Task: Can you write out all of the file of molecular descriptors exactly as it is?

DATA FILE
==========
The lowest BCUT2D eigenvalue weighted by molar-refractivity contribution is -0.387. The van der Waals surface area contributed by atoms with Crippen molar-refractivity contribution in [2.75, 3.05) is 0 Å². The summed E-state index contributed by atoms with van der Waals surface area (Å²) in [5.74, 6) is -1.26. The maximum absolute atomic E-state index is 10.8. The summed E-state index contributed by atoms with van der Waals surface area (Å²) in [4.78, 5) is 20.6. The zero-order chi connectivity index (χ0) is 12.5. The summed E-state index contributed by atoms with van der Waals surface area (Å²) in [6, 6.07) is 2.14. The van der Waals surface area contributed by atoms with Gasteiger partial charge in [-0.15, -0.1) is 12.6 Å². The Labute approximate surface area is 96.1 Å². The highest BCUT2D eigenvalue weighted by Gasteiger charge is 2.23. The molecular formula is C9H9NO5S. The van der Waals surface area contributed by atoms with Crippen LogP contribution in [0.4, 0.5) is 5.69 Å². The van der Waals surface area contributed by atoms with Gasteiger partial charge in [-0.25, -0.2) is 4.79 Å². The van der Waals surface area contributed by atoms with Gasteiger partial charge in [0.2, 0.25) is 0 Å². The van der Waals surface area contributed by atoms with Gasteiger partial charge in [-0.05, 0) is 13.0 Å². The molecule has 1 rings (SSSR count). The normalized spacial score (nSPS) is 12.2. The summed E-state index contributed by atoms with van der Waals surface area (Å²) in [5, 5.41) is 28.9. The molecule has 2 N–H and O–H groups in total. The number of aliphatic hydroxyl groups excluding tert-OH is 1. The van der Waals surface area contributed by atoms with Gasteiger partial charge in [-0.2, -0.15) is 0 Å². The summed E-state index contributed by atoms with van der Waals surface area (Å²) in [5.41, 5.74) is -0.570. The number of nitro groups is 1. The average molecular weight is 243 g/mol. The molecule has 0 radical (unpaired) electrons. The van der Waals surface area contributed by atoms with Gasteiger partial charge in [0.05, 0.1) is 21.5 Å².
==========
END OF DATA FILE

The lowest BCUT2D eigenvalue weighted by molar-refractivity contribution is -0.387. The van der Waals surface area contributed by atoms with Crippen molar-refractivity contribution in [2.75, 3.05) is 0 Å². The summed E-state index contributed by atoms with van der Waals surface area (Å²) in [5.74, 6) is -1.26. The maximum absolute atomic E-state index is 10.8. The summed E-state index contributed by atoms with van der Waals surface area (Å²) in [4.78, 5) is 20.6. The zero-order chi connectivity index (χ0) is 12.5. The summed E-state index contributed by atoms with van der Waals surface area (Å²) in [6, 6.07) is 2.14. The van der Waals surface area contributed by atoms with Gasteiger partial charge in [-0.15, -0.1) is 12.6 Å². The Labute approximate surface area is 96.1 Å². The highest BCUT2D eigenvalue weighted by Gasteiger charge is 2.23. The molecular formula is C9H9NO5S. The van der Waals surface area contributed by atoms with Crippen LogP contribution in [0.4, 0.5) is 5.69 Å². The van der Waals surface area contributed by atoms with Gasteiger partial charge in [-0.25, -0.2) is 4.79 Å². The van der Waals surface area contributed by atoms with Gasteiger partial charge in [0.2, 0.25) is 0 Å². The van der Waals surface area contributed by atoms with Gasteiger partial charge in [-0.05, 0) is 13.0 Å². The molecule has 1 rings (SSSR count). The normalized spacial score (nSPS) is 12.2. The summed E-state index contributed by atoms with van der Waals surface area (Å²) in [5, 5.41) is 28.9. The molecule has 2 N–H and O–H groups in total. The number of aliphatic hydroxyl groups excluding tert-OH is 1. The van der Waals surface area contributed by atoms with Gasteiger partial charge in [-0.2, -0.15) is 0 Å². The summed E-state index contributed by atoms with van der Waals surface area (Å²) in [5.41, 5.74) is -0.570. The number of nitro groups is 1. The average molecular weight is 243 g/mol. The molecule has 0 radical (unpaired) electrons. The van der Waals surface area contributed by atoms with Gasteiger partial charge in [0.05, 0.1) is 21.5 Å².